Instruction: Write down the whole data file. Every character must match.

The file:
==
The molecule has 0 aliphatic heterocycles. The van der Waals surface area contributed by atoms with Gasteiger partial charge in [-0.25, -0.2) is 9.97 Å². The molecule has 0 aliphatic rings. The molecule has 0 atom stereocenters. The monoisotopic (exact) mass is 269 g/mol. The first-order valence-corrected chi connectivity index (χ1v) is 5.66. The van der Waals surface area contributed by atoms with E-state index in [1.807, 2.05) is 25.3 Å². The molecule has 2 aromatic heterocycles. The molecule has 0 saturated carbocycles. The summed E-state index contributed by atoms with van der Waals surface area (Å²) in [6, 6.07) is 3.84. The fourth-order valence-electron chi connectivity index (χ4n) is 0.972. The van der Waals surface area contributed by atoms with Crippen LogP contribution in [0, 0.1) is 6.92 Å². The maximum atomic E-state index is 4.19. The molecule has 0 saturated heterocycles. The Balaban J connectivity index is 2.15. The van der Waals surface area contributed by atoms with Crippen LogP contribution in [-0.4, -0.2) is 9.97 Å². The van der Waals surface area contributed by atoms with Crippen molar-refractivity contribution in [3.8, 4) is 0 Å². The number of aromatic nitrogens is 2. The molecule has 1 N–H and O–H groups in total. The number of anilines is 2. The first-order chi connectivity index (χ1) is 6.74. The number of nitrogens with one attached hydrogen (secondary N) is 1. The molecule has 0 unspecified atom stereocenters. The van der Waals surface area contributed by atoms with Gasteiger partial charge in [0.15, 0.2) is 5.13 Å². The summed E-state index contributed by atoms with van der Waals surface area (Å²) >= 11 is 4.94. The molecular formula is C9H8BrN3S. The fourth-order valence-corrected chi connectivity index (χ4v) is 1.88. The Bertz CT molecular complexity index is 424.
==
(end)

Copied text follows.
The molecule has 0 aliphatic heterocycles. The van der Waals surface area contributed by atoms with Gasteiger partial charge in [-0.25, -0.2) is 9.97 Å². The molecule has 0 aliphatic rings. The molecule has 0 atom stereocenters. The monoisotopic (exact) mass is 269 g/mol. The first-order valence-corrected chi connectivity index (χ1v) is 5.66. The van der Waals surface area contributed by atoms with E-state index in [1.807, 2.05) is 25.3 Å². The molecule has 2 aromatic heterocycles. The molecule has 0 saturated carbocycles. The summed E-state index contributed by atoms with van der Waals surface area (Å²) in [6, 6.07) is 3.84. The fourth-order valence-electron chi connectivity index (χ4n) is 0.972. The van der Waals surface area contributed by atoms with Crippen LogP contribution in [0, 0.1) is 6.92 Å². The maximum atomic E-state index is 4.19. The molecule has 0 saturated heterocycles. The Balaban J connectivity index is 2.15. The van der Waals surface area contributed by atoms with Crippen LogP contribution in [-0.4, -0.2) is 9.97 Å². The van der Waals surface area contributed by atoms with Crippen molar-refractivity contribution in [3.8, 4) is 0 Å². The number of aromatic nitrogens is 2. The molecule has 1 N–H and O–H groups in total. The number of anilines is 2. The first-order chi connectivity index (χ1) is 6.74. The number of nitrogens with one attached hydrogen (secondary N) is 1. The molecule has 0 unspecified atom stereocenters. The van der Waals surface area contributed by atoms with Gasteiger partial charge in [0.15, 0.2) is 5.13 Å². The summed E-state index contributed by atoms with van der Waals surface area (Å²) >= 11 is 4.94. The molecular formula is C9H8BrN3S. The fourth-order valence-corrected chi connectivity index (χ4v) is 1.88. The Bertz CT molecular complexity index is 424.